THE Taliban have reportedly won their first deal as a legal drugs seller since seizing control of Afghanistan by selling medicinal cannabis crops to Australians.
The militant group, which taxed drug traffickers to fund its successful bid to regain power, has signed a deal with a company to invest in a pot processing centre in Afghanistan.
The Times reports the project will give Sydney-based pharmaceutical company Cpharm, which produces medicinal cannabis cream, access to huge Afghan cannabis crops.
Cannabis is illegal in Afghanistan but authorities typically turn a blind eye and take a cut of the profits.
Afghanistan’s deputy narcotics minister met a representative of the Australian company on Tuesday that has pledged £330 million, according to the Pajhwok Afghan news agency.
After regaining power in August, the Taliban vowed to ban drug production.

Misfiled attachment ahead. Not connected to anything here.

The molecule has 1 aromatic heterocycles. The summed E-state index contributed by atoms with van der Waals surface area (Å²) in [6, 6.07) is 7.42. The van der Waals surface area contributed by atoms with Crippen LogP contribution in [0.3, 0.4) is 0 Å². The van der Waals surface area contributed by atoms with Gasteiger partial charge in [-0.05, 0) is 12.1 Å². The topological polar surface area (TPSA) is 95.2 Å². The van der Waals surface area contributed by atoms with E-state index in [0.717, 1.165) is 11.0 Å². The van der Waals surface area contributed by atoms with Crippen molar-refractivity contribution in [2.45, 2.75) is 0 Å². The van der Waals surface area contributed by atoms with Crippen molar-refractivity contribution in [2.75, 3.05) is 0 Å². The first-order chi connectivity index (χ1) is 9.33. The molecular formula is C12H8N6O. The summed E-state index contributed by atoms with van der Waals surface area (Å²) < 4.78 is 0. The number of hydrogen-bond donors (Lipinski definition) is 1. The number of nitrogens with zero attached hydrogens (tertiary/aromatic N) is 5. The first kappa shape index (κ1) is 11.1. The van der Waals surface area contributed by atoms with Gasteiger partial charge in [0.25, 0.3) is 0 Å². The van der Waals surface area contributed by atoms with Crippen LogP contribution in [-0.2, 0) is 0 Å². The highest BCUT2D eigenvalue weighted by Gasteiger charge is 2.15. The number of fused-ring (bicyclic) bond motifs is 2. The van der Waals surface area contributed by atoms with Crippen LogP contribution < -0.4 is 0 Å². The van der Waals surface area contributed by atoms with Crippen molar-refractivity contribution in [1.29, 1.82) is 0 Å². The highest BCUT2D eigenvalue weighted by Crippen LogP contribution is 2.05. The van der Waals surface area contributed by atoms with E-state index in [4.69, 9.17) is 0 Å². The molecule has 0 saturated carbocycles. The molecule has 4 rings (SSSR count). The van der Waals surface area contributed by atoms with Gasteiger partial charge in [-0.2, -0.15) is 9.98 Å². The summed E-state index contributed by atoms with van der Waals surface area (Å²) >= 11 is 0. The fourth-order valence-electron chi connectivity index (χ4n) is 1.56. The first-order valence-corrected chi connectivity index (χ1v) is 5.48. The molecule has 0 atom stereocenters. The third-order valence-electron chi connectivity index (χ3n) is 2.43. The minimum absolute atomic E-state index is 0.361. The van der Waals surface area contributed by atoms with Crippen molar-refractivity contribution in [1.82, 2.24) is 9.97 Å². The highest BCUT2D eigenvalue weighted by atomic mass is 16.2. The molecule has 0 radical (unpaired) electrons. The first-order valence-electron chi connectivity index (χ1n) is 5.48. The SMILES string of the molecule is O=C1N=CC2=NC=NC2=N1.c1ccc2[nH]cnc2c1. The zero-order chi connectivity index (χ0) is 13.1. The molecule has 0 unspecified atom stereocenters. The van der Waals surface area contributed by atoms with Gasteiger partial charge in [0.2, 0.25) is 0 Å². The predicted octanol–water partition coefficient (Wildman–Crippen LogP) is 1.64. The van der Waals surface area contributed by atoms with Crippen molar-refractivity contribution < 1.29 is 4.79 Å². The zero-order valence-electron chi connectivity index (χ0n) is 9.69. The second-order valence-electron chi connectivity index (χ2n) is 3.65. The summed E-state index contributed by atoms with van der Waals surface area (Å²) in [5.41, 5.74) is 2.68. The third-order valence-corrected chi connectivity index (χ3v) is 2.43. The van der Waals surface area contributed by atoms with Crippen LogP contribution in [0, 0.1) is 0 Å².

But for Helmand and Kandahar farmers of cannabis and poppy fields, nothing has reportedly changed, with traders also openly operating.
Afghanistan is the world’s largest opium producer, a major cannabis producer and increasingly methamphetamine production.
Afghanistan’s provinces are peppered with iron, copper, gold, coal and other deposits once said to be worth around £2trillion, according to nation’s Ministry of Mines.
And in 2010, an oilfield with an estimated 1.8billion barrels was discovered which is estimated to be worth around £100billion.
The war-ravaged country is also believed to have one the world’s largest deposits of lithium – an essential but scarce component needed for batteries in the global boom in electric cars.
But most of Afghanistan’s mineral wealth has remained in the ground after decades of bloodshed, meaning the Taliban leaders could now tap into a whopping fortune.
With the country now under their control, the Taliban could tap into this extraordinary wealth by selling lucrative contracts to other countries such as China.
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